I hadn't listened to Jane's Addiction for a few years prior to hearing about their reformation and the imminent release of this album. The news prompted me to re-visit Nothing's Shocking and Ritual de lo Habitual (both 5 star albums for the uninitiated) and the second album by Perry Farrell's post Jane's band Porno for Pyros. Listening to these peerless classics produced a nostalgic reverie but also mild concern that some half arsed comeback album would merely sully their, as yet, untainted legacy. Therefore, I was a little nervous upon placing Strays in the CD player for the first time and, I have to admit, that I was initially underwhelmed. What I'd forgotten was that it had taken a number of listens to penetrate the dense, psychedlic punk funk metal fog of previous albums and that it was this very lack of immediacy that made them so durable. Anyway, suffice to say that my initial reservations evaporated and I've listened to very little else this week. Jane's still produce epic, euphoric, uplifting, positively joyous music like no-one else. There's no moralising or sermonising (always a possibility from a bunch of ex-junkies) but the mood is one of pure positivity (so much more difficult to pull off with style than de rigeur nihilism). It's a cracking album and highly recommended to anyone who has loved Jane's in the past. If you're new to the band, buy Ritual first but make sure that you come back to this.
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3 of 3 people found the following review helpful
5.0 out of 5 stars Finally they're back!, 22 July 2003
This review is from: Strays (Audio CD)
From the moment true nature starts this album is in your face with an up beat explosion of all manner of incendary like grooves. On first listen you get the impression that janes are hungry and content in their music.
As a big Janes fan this album does not disapoint, theres no monolithic three days or ted just admit it, why should there be? they`ve done that. All the songs exercise quality and all the aspects of Jane's addiction classic sound. Strays is much needed in the rock world, a refreshing colourful, exuberant blend of pschadelic, punk, funk and classic zep like guitar riffs. Unmistakilby different to the current rock and indie scene. Navarro plays a guitar in his usual fashion... coming up with riffs and layers of colour and power that are unmistakebly him. The new bassist fits in well and cuts a great groove on suffer some and price I pay. Perry is a lot less lyrically controversial this time round, Still sounds great though.
Synopsis:
If you like their previous records: buy it
The album seems less experimental than say ritual, but all the new songs are more experimental in a shorter space, if that makes sense. As all addiction albums, the more listens, the more the album gets in your head.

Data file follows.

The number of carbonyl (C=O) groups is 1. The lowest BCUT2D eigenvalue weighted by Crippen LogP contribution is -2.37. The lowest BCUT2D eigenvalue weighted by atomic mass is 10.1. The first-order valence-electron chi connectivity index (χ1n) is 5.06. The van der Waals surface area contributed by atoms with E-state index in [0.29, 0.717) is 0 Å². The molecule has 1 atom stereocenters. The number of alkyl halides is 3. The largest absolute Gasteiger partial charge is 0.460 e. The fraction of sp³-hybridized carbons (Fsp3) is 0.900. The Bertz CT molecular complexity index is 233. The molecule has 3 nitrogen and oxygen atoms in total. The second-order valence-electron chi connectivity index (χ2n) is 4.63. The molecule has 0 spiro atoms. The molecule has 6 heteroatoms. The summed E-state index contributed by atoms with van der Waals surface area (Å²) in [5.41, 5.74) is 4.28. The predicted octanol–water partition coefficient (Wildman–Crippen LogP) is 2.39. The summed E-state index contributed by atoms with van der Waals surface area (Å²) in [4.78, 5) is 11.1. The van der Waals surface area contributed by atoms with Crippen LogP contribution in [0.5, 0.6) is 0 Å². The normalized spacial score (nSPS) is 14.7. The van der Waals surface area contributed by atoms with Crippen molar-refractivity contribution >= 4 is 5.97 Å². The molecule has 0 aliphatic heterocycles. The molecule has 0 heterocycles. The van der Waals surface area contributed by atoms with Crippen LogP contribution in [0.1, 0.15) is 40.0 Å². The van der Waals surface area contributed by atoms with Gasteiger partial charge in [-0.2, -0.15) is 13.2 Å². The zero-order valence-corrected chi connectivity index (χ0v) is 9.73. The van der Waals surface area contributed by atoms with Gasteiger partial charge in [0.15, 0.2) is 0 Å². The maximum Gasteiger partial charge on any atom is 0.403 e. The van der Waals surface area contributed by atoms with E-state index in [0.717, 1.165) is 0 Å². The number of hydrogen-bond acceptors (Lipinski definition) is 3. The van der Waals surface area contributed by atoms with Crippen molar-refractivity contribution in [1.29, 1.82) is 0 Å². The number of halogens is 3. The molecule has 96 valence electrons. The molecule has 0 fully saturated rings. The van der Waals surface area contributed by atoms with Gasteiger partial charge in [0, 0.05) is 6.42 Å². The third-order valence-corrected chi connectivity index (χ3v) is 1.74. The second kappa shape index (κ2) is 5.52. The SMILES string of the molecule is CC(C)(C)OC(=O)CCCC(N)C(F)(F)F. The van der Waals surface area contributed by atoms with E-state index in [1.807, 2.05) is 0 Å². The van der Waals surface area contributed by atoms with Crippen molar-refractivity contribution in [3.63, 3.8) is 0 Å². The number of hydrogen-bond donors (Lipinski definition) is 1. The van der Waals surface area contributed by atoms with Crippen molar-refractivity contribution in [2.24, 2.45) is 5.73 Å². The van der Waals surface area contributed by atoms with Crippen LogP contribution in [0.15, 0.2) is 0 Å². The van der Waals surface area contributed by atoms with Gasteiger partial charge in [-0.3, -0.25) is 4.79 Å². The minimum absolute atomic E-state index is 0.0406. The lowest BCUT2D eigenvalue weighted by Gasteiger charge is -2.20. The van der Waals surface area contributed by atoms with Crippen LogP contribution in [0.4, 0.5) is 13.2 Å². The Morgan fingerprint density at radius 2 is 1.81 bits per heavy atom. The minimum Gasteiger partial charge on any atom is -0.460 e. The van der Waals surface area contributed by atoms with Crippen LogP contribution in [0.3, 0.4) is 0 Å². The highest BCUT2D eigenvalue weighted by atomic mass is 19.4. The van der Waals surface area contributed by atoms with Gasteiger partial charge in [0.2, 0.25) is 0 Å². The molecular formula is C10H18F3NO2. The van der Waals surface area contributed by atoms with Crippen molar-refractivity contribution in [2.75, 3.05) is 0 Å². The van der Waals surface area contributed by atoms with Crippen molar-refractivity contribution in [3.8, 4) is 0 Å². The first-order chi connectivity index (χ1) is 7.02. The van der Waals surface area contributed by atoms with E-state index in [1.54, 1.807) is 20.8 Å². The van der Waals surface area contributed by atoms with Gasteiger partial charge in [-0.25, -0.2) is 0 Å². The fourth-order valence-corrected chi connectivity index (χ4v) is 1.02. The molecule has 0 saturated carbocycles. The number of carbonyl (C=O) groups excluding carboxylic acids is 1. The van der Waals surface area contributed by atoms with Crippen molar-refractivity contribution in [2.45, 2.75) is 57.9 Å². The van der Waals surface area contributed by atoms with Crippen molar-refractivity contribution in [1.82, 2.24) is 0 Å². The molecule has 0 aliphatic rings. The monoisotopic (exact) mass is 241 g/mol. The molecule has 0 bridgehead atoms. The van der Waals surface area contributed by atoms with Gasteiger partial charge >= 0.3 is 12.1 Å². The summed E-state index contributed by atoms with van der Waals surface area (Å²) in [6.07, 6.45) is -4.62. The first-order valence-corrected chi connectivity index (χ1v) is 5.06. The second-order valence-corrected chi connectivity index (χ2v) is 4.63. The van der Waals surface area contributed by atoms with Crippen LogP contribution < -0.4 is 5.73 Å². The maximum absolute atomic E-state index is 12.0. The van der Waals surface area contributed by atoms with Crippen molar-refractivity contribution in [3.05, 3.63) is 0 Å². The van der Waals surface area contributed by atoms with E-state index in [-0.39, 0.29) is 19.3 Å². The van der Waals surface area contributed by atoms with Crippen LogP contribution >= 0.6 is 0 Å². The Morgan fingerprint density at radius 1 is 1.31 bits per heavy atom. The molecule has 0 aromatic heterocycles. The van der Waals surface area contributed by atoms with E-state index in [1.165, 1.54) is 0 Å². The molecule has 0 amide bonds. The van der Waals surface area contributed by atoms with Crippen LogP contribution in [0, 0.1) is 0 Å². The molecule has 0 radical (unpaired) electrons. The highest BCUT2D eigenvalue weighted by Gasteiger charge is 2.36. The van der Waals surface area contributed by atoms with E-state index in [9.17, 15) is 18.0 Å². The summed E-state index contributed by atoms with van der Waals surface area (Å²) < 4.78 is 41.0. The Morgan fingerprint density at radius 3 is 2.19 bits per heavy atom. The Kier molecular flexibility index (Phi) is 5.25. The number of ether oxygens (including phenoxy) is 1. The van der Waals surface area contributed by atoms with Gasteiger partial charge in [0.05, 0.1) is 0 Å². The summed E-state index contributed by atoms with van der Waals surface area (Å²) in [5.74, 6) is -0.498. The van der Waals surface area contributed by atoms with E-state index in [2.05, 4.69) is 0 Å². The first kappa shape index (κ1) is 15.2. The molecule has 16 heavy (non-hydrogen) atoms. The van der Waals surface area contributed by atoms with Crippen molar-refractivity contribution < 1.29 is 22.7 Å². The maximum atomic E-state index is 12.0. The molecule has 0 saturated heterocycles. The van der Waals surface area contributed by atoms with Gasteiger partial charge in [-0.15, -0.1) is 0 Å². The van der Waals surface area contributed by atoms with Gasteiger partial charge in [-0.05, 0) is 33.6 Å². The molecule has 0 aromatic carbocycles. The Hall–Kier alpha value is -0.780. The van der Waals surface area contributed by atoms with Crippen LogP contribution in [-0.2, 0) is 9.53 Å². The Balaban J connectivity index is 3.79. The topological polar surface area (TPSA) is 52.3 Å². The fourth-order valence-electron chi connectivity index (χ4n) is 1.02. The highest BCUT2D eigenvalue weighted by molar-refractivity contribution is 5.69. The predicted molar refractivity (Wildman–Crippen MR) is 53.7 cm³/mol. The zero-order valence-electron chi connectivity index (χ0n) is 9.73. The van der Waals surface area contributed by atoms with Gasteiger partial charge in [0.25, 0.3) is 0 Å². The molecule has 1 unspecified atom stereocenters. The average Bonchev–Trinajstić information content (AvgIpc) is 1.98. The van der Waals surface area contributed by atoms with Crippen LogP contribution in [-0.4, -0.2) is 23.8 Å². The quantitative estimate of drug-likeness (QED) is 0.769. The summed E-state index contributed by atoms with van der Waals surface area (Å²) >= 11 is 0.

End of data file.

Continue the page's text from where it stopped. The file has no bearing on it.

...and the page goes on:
If you have never listened to Janes before, the single just because is good representation of the sonic power and upbeat feeling of the record.
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1 of 1 people found the following review helpful
5.0 out of 5 stars Stunning. Immensely different, and all the better for it., 23 Mar 2009
By 
M. Corbet (Bournemouth, UK) - See all my reviews
(REAL NAME)   
This review is from: Strays (Audio CD)
I think that your reception of this album will depend immensely on whether or not you were a Jane's fan back when they first took to the stage. Speaking as someone who was only just alive when their first record came out, I would venture that Strays is the perfect evolution from their original sound. All the JA trademarks, from Perry Farrell's soaring, humorous lyrical musings and Dave Navarro's perfect hailstorm of guitar wizardry, all the way to Stephen Perkins tribal rhythms and pounding drum style are there. Unfortunately, Eric Avery is not, and he is missed, but Chris Chaney adds a great thick, sleazy bass sound that compliments the band well. The album is set permanently to 'amuse' and the songs display an amazing, carefree sound full of energy and imagination. It is produced by Bob Ezrin, and beautifully mixed to give the songs the punch they need. I think the thing that is special about Jane's Addiction, and something that is abundant in this album, is the fact that they can create a heavy, brutal alt rock song and then somehow twist it into a casual, carefree and philosophically indifferent take on life in general. If that sounds like something you might be interested in, then you need this album, and you need Jane's Addiction.
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Strays by Jane's Addiction (Audio CD - 2003)